Resided at Bull Run 1774. Tithable in Loudoun County in 1760-85. Resided at Leo in from 1760 to 1791. Exempt from taxes and levies after April 13, 1784. Frequent messenger between Bull Run (Leo Plantation in Loudoun County, Virginia and  Nomini Hall Plantation in Westmorelant County, Virginia. Over 45 years old in 1791. Possibly emancipated by deed approved in Westmoreland County Court on June 24th, 1794 (text not recorded--as in Barden original).

Hannah Gaskins (from above) wife of Baptist Billy, born 1733, one source suggests 1728, parents unknown but Gaskins was sur-name of some slaves freed by Robert Carter III. Hannah was mother of Baptist Billy's children. Residing at Bull Run in 1774. Tithable in Loudoun County, 1760-80. Residing at Leo in 1788 and 1791. Exempt from taxes and levies by 1788. Over 45 years old in 1791. Possibilty emancipated by deed proved in Westmoreland County Court on June 24, 1794.

Frances born 1728, parents unknown, grandmother of Micaijah Wyatt, and Lett. Resided at Bull Run 1774. Tithable in Loudoun County 1760-85. Resided at Leo in 1788 and 1791. Exempt from taxes and levies by 1788. Over 45 years old 1791. Possibly emancipated by deed proved in Westmoreland County Court on June 24, 1794.

Enoch Burke, b 1778. Son of Winney Burke. Resided at Leo 1788, 1791, 1796. Named in 1791 deed of emancipation. Scheduled for emancipation in 1800. Emancipated by deed dated Jan 6, 1800.

Harriet Burke, born ca. 1792-94, mulatto, ex Nomony Hall, certified as free by Benjamin Dawson, recorded in Fairfax County, 1826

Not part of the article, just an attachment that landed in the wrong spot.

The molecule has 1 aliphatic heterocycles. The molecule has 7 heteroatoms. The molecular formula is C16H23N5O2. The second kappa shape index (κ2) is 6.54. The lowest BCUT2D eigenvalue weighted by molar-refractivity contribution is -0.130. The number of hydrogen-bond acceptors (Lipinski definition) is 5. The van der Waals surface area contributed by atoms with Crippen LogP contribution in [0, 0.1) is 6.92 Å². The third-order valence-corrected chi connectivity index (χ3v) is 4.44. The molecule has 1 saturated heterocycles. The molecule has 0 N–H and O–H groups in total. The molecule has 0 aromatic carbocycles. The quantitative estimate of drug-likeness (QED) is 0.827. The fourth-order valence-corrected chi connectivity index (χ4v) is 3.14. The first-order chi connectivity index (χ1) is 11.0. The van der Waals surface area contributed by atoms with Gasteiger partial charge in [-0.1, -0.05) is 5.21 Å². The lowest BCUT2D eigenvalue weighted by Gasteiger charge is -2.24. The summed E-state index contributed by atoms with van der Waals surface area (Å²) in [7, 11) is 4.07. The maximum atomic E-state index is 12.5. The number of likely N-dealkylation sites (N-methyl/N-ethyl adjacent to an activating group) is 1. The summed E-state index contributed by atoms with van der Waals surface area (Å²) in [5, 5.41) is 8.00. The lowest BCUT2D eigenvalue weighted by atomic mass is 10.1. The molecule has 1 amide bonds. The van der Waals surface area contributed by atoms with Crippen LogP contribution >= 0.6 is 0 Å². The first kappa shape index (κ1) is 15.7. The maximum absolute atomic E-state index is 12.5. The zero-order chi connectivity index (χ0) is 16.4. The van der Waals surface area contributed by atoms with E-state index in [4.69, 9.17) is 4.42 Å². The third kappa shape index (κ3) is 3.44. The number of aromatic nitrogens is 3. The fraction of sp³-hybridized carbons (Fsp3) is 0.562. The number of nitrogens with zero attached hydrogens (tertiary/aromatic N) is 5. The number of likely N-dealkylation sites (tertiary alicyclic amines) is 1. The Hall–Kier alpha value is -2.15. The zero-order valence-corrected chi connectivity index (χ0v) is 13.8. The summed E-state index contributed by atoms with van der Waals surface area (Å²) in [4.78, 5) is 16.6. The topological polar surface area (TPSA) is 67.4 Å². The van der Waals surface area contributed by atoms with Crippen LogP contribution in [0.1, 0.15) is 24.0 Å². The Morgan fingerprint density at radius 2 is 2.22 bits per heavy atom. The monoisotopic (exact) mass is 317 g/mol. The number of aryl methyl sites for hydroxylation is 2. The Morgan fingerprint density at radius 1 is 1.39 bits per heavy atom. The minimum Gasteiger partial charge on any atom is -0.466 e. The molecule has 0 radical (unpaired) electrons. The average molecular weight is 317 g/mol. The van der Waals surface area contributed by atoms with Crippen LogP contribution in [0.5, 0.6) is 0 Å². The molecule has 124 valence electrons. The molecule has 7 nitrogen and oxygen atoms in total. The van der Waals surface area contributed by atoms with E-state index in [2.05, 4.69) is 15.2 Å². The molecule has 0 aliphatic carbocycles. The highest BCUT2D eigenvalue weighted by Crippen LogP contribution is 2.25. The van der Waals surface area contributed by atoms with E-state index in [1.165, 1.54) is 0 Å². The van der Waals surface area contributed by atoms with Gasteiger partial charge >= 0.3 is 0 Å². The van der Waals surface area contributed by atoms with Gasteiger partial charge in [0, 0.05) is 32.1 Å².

James Burke born 1790 dark mulatto, son of Winney Burke, ex-slave at Nomony Hall. Certified as free in Fairfax County 1832.

 Jesse Burke, born 1788 or 1789, dark mulatto, son of Winey Burke, ex-slave at Nomony Hall. Certified as free in Fairfax County, 1826; certificate reissued in Fairfax County, 1831, and again in Fairfax County in 1839.

James Burke, listed as Jesse Burke 1796 and later. Born 1789 or 1790, possibly earlier (1787 suggested, twin Henry, living at Leo 1788). Sons of Winny Burke, dark mulatto, at Leo 1791 and 1796. Named in 1791 deed of emancipation. Scheduled for emancipation 1812. Certified as free in Fairfax, 1816, 1831, 1839. Henry (Burke?--question mark in original).

 "Harry" born 1789 or 1790, possibly 1787, Leo, 1788; Son Winny Burke, at Leo 1791 and 1796, named 1791 deed of emancipation. Scheduled for emancipation 1812

Nanny (Burke?--as original), also referred to as Nancy. Born 1785 or 1786, daughter of Winny Burke, resided at Leo 1788, 1791, 1796. Named 1791 deed of emancipation. Scheduled for emancipation in 1805, but name does not appear among those presented for freedom that year. (Possibly Winny Burke died in 1804.)

Nelly Burke, b. 1781, daughter of Winny Burke. Leo 1788, 1791, 1796. In 1791 deed of emancipation. Scheduled for emancipation 1800. Emancipated by deed dated Jan 6, 1800.

Micaijah Wyatt (Cajah, Cagey), born 1778. Son Frances, grandson of Baptist Billy, also of Frances. Residing at Leo, 1788, 1791, 1796. Named 1791 deed of emancipation. Scheduled for emancip. 1800. Emancipated by deed dated Jan 6, 1800.

[Joseph Burke, born 1800, dark mulatto, son of Winny Burke, ex-slave at Nomony Hall. Certified as free in Fairfax County, Virginia in 1826 and Prince William County, Virginia in 1854. Joseph Burke brought his family to Washington County, Ohio in November of 1854. Joseph Burke died in Newport Township, Washington County in January 1855. Joseph & Hannah Burke are ancestors of the Burke family in and from Washington County, Ohio. - This paragraph by Henry Robert Burke]

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Burke Family Genealogy